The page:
Every race listed in the
has a list of average attributes. The average attributes given
for your character's race will give you a starting base for your
The method for determining your initial attributes is relatively simple, although somewhat time consuming. You just start off with a completely average character, and then fiddle around until you get what you are looking for. Use a scrap piece of paper for this, not your permanent character sheet, as you are likely to be doing a lot of erasing.
A new character starts off with a certain number of increase points, depending on which race you have chosen. ("Increase points" is just a hokey term used during the character creation process only, and has no bearing on later character development. If you can think of a better name, please use it.) These increase points are used both to improve your character's initial attributes, and to purchase your character's initial skills.
In order to increase an attribute by a single point, you must spend one more increase point than the tens digit of the number you are increasing from. For example, to increase from 40 to 41, or from 49 to 50, you would spend 5 increase points. Your total remaining increase points cannot be below zero when the character is complete. Be careful distributing these points, as you will need to save some to purchase skills.
In order to become above average in one area, your character typically drops below average in another. Every time you reduce an attribute by a single point, you gain back one more increase point than the tens digit of the number you are decreasing to. For example, by decreasing from 76 to 75, you receive 8 increase points. Decreasing from 70 to 69 only returns 7 increase points (the same as it would cost to go from 69 back to 70).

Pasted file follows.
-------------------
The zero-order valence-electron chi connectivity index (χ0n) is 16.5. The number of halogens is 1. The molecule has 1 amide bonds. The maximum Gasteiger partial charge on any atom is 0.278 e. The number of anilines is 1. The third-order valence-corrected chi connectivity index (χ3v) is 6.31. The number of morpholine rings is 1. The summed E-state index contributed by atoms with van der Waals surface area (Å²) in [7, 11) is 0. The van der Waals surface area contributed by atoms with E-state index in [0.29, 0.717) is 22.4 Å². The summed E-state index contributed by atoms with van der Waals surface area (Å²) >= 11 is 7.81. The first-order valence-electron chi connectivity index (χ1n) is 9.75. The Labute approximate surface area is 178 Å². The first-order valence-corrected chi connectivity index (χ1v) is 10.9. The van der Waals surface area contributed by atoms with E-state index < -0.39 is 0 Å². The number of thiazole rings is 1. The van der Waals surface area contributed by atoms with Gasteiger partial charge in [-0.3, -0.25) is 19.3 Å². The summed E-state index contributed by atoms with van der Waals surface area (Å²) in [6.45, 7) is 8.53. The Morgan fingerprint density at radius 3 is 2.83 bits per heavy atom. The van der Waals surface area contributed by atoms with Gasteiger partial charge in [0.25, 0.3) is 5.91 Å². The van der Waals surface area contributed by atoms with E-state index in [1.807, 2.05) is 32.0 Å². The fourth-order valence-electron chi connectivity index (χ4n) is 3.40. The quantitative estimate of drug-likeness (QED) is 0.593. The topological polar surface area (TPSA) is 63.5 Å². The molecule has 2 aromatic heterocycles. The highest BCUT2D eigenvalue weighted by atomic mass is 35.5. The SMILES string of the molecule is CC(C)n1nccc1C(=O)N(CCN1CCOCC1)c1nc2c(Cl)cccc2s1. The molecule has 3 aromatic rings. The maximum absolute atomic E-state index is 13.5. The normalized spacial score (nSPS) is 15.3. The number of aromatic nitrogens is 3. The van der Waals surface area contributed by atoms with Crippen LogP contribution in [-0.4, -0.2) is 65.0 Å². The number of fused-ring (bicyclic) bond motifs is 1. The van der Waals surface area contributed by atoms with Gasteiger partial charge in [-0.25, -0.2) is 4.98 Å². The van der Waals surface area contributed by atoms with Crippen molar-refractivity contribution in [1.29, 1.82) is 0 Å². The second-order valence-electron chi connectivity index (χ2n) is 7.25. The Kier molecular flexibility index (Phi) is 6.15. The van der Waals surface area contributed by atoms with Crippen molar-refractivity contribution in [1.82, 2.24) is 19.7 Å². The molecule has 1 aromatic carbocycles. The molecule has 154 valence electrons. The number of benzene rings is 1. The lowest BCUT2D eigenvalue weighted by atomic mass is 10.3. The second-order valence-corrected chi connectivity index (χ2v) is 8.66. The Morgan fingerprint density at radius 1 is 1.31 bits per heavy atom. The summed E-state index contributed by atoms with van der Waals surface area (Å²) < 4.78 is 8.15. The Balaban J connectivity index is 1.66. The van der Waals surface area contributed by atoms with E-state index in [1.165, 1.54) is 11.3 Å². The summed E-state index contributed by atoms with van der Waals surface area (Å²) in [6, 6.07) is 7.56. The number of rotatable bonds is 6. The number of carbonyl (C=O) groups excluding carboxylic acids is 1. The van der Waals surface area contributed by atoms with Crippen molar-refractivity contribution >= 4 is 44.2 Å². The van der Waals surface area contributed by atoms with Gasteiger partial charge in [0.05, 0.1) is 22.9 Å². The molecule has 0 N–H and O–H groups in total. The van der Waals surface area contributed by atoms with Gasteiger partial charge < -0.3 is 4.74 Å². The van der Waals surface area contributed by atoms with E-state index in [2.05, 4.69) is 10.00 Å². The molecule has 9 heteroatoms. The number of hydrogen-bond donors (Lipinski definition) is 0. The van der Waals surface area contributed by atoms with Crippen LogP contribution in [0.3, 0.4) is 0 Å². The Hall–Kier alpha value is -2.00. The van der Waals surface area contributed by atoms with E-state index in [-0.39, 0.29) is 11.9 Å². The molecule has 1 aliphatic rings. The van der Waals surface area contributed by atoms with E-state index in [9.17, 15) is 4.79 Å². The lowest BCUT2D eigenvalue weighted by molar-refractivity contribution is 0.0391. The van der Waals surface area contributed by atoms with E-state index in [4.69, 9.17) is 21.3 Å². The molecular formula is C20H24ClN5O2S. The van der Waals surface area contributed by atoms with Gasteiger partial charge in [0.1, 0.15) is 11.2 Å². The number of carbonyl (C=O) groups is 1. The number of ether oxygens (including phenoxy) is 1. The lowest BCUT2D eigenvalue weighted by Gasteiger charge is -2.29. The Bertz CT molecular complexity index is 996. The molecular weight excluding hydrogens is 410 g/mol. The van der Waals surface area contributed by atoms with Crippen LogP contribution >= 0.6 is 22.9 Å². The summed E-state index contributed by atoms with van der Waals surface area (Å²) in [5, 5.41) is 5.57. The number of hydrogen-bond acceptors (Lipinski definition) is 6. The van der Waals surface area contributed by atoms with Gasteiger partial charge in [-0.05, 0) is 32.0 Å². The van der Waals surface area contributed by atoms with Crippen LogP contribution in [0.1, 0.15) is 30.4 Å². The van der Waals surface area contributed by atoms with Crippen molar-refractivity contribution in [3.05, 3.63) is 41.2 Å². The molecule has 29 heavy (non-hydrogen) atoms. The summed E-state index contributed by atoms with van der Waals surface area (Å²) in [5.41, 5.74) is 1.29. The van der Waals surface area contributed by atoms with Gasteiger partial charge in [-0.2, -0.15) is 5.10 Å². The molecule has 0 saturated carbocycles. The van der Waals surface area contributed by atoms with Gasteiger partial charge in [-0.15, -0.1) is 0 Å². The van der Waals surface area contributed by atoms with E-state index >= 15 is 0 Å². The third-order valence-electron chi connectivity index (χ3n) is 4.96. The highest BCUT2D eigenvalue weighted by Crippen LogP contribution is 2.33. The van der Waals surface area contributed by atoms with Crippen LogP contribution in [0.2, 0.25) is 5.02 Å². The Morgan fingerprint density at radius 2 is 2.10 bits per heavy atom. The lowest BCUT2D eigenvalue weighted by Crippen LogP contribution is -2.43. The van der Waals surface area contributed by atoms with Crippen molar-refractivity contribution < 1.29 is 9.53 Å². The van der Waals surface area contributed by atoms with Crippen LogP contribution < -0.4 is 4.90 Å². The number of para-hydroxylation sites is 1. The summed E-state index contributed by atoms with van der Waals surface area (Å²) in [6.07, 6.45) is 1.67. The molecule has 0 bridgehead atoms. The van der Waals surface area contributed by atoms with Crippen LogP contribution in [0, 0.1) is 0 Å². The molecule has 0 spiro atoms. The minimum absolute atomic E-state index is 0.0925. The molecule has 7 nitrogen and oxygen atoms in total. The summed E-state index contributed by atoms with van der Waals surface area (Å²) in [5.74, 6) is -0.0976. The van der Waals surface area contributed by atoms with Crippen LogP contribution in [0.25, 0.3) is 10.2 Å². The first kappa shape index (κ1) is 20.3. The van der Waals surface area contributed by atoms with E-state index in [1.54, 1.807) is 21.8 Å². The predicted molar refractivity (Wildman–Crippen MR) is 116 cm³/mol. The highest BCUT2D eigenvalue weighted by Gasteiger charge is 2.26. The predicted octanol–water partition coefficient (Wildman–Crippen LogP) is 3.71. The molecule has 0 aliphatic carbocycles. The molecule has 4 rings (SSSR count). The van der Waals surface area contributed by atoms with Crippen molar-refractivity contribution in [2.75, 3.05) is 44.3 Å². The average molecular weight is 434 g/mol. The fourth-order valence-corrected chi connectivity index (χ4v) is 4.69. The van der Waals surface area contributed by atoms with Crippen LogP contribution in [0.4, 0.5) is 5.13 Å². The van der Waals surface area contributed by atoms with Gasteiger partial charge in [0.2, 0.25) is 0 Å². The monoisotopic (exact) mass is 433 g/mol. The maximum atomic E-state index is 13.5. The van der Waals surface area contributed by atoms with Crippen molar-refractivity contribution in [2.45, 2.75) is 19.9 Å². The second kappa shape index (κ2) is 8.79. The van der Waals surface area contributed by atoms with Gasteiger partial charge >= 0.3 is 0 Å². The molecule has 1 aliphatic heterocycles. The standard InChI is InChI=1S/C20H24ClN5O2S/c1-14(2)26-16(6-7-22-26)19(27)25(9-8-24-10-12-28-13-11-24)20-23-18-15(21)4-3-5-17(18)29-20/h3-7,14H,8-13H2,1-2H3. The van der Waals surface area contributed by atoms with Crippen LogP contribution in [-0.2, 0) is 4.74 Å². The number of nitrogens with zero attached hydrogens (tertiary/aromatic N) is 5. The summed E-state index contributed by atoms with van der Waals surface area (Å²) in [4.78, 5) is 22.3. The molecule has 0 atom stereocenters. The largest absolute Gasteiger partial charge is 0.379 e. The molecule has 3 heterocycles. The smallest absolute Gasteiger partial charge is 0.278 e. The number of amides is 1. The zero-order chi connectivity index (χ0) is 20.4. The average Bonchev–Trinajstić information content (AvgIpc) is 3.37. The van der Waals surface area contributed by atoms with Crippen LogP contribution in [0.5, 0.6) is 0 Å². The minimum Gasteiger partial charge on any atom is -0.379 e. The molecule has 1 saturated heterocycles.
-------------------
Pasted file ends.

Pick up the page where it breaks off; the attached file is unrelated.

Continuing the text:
The reason for the "one more" all over the place is to avoid an easily abused situation. Without it, to increase from 1 to 2 (01 to 02) would cost 0 points, as it would from 9 to 10. Therefore, virtually no character would have a lowest attribute lower than 10, as you could get there with no expenditure of increase points, and you would not get back increase points for dropping below that level.
Note that there is no rule against increasing an attribute above 100, as long as the racial average is over 50. The average score for humans is 50 in all primary attributes, so their range is 12 (one quarter of 50, rounded down) to 100 (two times fifty), which is easy to compare other ranges to. This was done because human in the easiest race to compare other races against (probably almost everyone you know is human).
Some races may have an attribute which is so low as to be negligible in effect. This will be shown as a 0 as the average attribute. Since twice 0 and one quarter of 0 are both still 0, such attributes cannot be increased or decreased. No character may learn any skill if they have a 0 in that skill's primary attribute.
Random CharactersSome people prefer to create characters with an element of randomness to them. This can be achieved by selecting (possibly randomly) several attributes which will be determined randomly. Roll some combination of dice (the exact method is up to the player) to determine the initial values of those attributes. Then compute the number of increase points required to bring the character to this point, and juggle the remaining attributes (it may be desirable to alter the randomly determined ones by a point or three) so that the character becomes acceptable according to the rules.
(Optional) LuckIf you are using the optional luck attribute, you can purchase luck points for your character at a rate of one luck point per increase point spent (since Luck is not a primary attribute, the "tens plus one" rule doesn't apply to it). As with other attributes and skills, this may be done only during the character creation phase. Recall that luck points are not recorded on your character sheet, but should instead be reported to your GM, who will track them.